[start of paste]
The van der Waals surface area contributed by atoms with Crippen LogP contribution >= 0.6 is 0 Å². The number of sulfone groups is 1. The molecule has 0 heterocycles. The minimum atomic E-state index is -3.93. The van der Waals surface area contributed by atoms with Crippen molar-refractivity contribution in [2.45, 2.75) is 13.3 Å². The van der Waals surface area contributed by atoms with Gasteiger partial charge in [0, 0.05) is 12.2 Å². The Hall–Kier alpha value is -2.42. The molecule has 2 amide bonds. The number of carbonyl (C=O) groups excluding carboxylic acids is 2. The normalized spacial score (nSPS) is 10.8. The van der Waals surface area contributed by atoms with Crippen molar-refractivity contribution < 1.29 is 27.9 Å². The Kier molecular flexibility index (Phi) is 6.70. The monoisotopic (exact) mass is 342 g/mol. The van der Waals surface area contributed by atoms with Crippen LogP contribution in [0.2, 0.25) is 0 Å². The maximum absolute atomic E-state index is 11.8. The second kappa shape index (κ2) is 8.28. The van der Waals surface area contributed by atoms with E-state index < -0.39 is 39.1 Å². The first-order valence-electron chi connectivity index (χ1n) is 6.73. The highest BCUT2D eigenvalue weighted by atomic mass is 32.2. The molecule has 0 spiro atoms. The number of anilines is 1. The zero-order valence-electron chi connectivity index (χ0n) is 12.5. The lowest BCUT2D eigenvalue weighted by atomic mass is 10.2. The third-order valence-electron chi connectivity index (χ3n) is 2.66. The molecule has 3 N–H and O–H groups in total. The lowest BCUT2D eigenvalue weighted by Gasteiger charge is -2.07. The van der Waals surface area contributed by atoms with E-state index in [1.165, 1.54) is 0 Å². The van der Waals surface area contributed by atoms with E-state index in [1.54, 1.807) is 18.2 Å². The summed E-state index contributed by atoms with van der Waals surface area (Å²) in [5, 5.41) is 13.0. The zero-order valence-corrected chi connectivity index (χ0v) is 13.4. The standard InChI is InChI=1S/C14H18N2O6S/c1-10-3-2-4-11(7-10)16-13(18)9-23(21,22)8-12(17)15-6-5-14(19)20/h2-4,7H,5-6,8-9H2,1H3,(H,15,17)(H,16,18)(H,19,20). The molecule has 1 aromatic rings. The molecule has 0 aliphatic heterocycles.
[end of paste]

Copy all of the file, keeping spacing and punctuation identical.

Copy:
The van der Waals surface area contributed by atoms with Crippen LogP contribution >= 0.6 is 0 Å². The number of sulfone groups is 1. The molecule has 0 heterocycles. The minimum atomic E-state index is -3.93. The van der Waals surface area contributed by atoms with Crippen molar-refractivity contribution in [2.45, 2.75) is 13.3 Å². The van der Waals surface area contributed by atoms with Gasteiger partial charge in [0, 0.05) is 12.2 Å². The Hall–Kier alpha value is -2.42. The molecule has 2 amide bonds. The number of carbonyl (C=O) groups excluding carboxylic acids is 2. The normalized spacial score (nSPS) is 10.8. The van der Waals surface area contributed by atoms with Crippen molar-refractivity contribution < 1.29 is 27.9 Å². The Kier molecular flexibility index (Phi) is 6.70. The monoisotopic (exact) mass is 342 g/mol. The van der Waals surface area contributed by atoms with Crippen LogP contribution in [0.2, 0.25) is 0 Å². The maximum absolute atomic E-state index is 11.8. The second kappa shape index (κ2) is 8.28. The van der Waals surface area contributed by atoms with E-state index < -0.39 is 39.1 Å². The first-order valence-electron chi connectivity index (χ1n) is 6.73. The highest BCUT2D eigenvalue weighted by atomic mass is 32.2. The molecule has 0 spiro atoms. The number of anilines is 1. The zero-order valence-electron chi connectivity index (χ0n) is 12.5. The lowest BCUT2D eigenvalue weighted by atomic mass is 10.2. The third-order valence-electron chi connectivity index (χ3n) is 2.66. The molecule has 3 N–H and O–H groups in total. The lowest BCUT2D eigenvalue weighted by Gasteiger charge is -2.07. The van der Waals surface area contributed by atoms with E-state index in [1.165, 1.54) is 0 Å². The van der Waals surface area contributed by atoms with E-state index in [1.54, 1.807) is 18.2 Å². The summed E-state index contributed by atoms with van der Waals surface area (Å²) in [5, 5.41) is 13.0. The zero-order valence-corrected chi connectivity index (χ0v) is 13.4. The standard InChI is InChI=1S/C14H18N2O6S/c1-10-3-2-4-11(7-10)16-13(18)9-23(21,22)8-12(17)15-6-5-14(19)20/h2-4,7H,5-6,8-9H2,1H3,(H,15,17)(H,16,18)(H,19,20). The molecule has 1 aromatic rings. The molecule has 0 aliphatic heterocycles.